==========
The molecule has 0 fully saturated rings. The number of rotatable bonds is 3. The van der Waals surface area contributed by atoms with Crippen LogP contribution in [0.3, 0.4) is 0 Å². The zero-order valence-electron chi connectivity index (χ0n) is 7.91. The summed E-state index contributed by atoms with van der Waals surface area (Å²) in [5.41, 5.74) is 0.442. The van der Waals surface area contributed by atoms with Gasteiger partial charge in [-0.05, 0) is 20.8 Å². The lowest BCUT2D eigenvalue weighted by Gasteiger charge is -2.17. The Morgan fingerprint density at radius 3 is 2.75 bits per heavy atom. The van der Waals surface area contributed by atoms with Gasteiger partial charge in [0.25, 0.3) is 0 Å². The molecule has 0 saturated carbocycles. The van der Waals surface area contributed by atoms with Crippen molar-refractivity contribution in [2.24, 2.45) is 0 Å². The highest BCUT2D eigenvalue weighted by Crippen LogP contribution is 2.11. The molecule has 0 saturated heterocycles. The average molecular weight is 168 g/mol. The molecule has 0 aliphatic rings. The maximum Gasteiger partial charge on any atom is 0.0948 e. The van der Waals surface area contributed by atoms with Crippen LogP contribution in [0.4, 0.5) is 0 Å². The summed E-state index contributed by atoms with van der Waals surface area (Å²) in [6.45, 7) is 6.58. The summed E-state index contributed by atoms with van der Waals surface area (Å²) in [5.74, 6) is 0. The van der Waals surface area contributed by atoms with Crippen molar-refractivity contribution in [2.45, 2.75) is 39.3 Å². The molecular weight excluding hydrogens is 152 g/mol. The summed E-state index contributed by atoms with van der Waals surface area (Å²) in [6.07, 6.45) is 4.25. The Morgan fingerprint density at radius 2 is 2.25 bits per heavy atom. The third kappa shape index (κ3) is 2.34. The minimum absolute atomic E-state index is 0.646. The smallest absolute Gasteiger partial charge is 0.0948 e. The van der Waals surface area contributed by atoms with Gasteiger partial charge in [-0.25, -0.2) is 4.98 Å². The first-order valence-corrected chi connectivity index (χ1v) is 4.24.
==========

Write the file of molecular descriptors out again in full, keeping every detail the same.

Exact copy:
The molecule has 0 fully saturated rings. The number of rotatable bonds is 3. The van der Waals surface area contributed by atoms with Crippen LogP contribution in [0.3, 0.4) is 0 Å². The zero-order valence-electron chi connectivity index (χ0n) is 7.91. The summed E-state index contributed by atoms with van der Waals surface area (Å²) in [5.41, 5.74) is 0.442. The van der Waals surface area contributed by atoms with Gasteiger partial charge in [-0.05, 0) is 20.8 Å². The lowest BCUT2D eigenvalue weighted by Gasteiger charge is -2.17. The Morgan fingerprint density at radius 3 is 2.75 bits per heavy atom. The van der Waals surface area contributed by atoms with Gasteiger partial charge in [0.25, 0.3) is 0 Å². The molecule has 0 saturated carbocycles. The van der Waals surface area contributed by atoms with Crippen molar-refractivity contribution in [2.24, 2.45) is 0 Å². The highest BCUT2D eigenvalue weighted by Crippen LogP contribution is 2.11. The molecule has 0 saturated heterocycles. The average molecular weight is 168 g/mol. The molecule has 0 aliphatic rings. The maximum Gasteiger partial charge on any atom is 0.0948 e. The van der Waals surface area contributed by atoms with Crippen LogP contribution in [0.4, 0.5) is 0 Å². The summed E-state index contributed by atoms with van der Waals surface area (Å²) in [6.45, 7) is 6.58. The summed E-state index contributed by atoms with van der Waals surface area (Å²) in [5.74, 6) is 0. The van der Waals surface area contributed by atoms with Crippen molar-refractivity contribution in [2.45, 2.75) is 39.3 Å². The molecular weight excluding hydrogens is 152 g/mol. The summed E-state index contributed by atoms with van der Waals surface area (Å²) in [6.07, 6.45) is 4.25. The Morgan fingerprint density at radius 2 is 2.25 bits per heavy atom. The third kappa shape index (κ3) is 2.34. The minimum absolute atomic E-state index is 0.646. The smallest absolute Gasteiger partial charge is 0.0948 e. The van der Waals surface area contributed by atoms with Gasteiger partial charge in [-0.25, -0.2) is 4.98 Å². The first-order valence-corrected chi connectivity index (χ1v) is 4.24.